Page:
Pubdate: Thu, 16 Sep 2010
Source: Peterborough Examiner, The (CN ON)
Copyright: 2010 Osprey Media Group Inc.
Author: Galen Eagle


When he learned police had raided his room, seized his pot and charged
him with producing and possessing marijuana, Les Petherick said he was

"I didn't actually believe it. I thought I was safe as I could be," he

The 46-year-old has been a licensed medical marijuana user since May
2009. He's allowed to grow up to 15 marijuana plants, store 1,500
grams and possess 120 grams.

He consumes it as medication for a serious back injury that causes him
constant pain.

But since his card expired in May, with each licence being good for
one year, Petherick says he has been waiting nearly four months to
receive a renewed card.

He was worried he was vulnerable, but said he was assured by his local
doctor, who issued his marijuana prescription, and Health Canada,
which runs the medical marijuana program, that he would be "fine" if
he just held on to his old expired card.

"I was always afraid this could happen," he said.

Police executed a drug warrant Sept. 1 at the Barnardo St. home where
Petherick rents a room.

At the home, officers seized eight marijuana plants, about four grams
of marijuana and grow equipment, police said, estimating the seizure
at $8,500.

In addition, officers said Petherick had rigged up a trap to protect
his grow-op.

Officers found several wooden boards with nails sticking through them
strategically placed along the property's backyard fence line, police

The boards caused a dangerous and hazardous condition, police

While Petherick wasn't home at the time of the raid, he later turned
himself in at the police station and was charged with production of a
controlled substance, possession of a controlled substance and setting
a trap likely to cause bodily harm.

The notion that he had set up any trap is ludicrous, Petherick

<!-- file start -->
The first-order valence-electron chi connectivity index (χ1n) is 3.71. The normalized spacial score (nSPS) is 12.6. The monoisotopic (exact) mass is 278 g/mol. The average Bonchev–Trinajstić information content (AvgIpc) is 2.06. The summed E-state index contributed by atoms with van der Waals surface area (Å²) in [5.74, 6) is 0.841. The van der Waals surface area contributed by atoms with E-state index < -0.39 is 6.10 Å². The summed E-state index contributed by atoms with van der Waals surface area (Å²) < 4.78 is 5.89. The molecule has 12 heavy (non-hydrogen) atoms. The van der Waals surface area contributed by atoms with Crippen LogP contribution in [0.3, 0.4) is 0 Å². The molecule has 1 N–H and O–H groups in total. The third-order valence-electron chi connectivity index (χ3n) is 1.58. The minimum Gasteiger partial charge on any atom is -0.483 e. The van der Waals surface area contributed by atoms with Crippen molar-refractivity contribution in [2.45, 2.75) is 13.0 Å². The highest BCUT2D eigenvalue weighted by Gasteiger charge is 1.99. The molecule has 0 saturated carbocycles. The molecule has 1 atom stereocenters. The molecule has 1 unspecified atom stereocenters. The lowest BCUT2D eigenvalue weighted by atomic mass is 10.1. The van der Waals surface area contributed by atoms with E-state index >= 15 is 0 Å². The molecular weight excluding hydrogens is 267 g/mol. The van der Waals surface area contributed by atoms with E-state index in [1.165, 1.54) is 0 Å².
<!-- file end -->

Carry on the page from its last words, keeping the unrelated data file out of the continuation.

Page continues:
A carpenter had recently been at the house doing work and was testing
a malfunctioning nail gun in the backyard by shooting nails into a
piece of wood, Petherick said.

The carpenter left the board in the backyard near the fence, he

City police Sgt. Walter DiClemente said that's an issue for the courts
to decide.

"The way the evidence was found by the officers, they found enough
grounds to lay a charge," he said. "Any defence or alibi ... should be
brought before the courts and allow justice to decide."

As for the expired medical marijuana licence, DiClemente said, it was
a black or white issue. When a card expires, the individual is no
longer allowed to legally possess or grow marijuana.

"If their card has been expired, it's just like a driver's licence,"
he said. "It expires, you're no longer allowed to drive."

Vycki Fleming, a local medical marijuana advocate, has been a medical
marijuana user for four years and says she has battled constant delays
with her licence every year.

She too recently waited up to four months to receive her renewal and
says the federal government is discriminating against medical
marijuana users by putting up roadblocks to marijuana access.

"I don't understand the constant renewal of the card," she said.
"There is no other drug that I'm required to apply to Health Canada
for and wait four to five months to obtain my medicine."

Fleming said she will be renewing her card for the rest of her

"The cards have to be renewed every year even though my condition will
never change and can never be helped," she said. "Every other
prescription, as soon as my doctor signs the prescription and as soon
as it has been paid for at the pharmacy, I can have it."

Health Canada did not make an official available for comment, but did
provide a written response to concerns raised by The Examiner.

The agency said it strives to process applications within eight to 10
weeks, but admits delays have been occurring do to a "sharp increase"
in new applications. It didn't say how long those delays typically

In June, the agency's Marijuana Medical Access Division received 515
new applications, more than double the 253 new applications it
received last June, it said.

Health Canada said it has implemented a new strategy to decrease wait
times, but did not elaborate.

It also said wait times depend on a number of factors including when
the application was submitted and whether all the necessar y
information had been provided.

The agency said users must have a valid authorization and/or licence
to possess or produce marijuana or else they run the risk of becoming
subject to law enforcement measures.

But in a case of an individual whose production licence has expired,
Health Canada said it can disclose to police investigators whether an
application has been made to renew the licence prior to the date of
expiry as well as the status of the application.

Health Canada is currently considering longer-term measures to reform
the Marihuana Medical Access Program focusing on public health, safety
and security; reasonable access to marihuana for medical purposes and
examining the overall costs to Health Canada, it said.

As for Petherick, he plans to fight his charges in court, but said
entering the justice system has been a humiliating experience so far.

"I'm not a criminal," he said.
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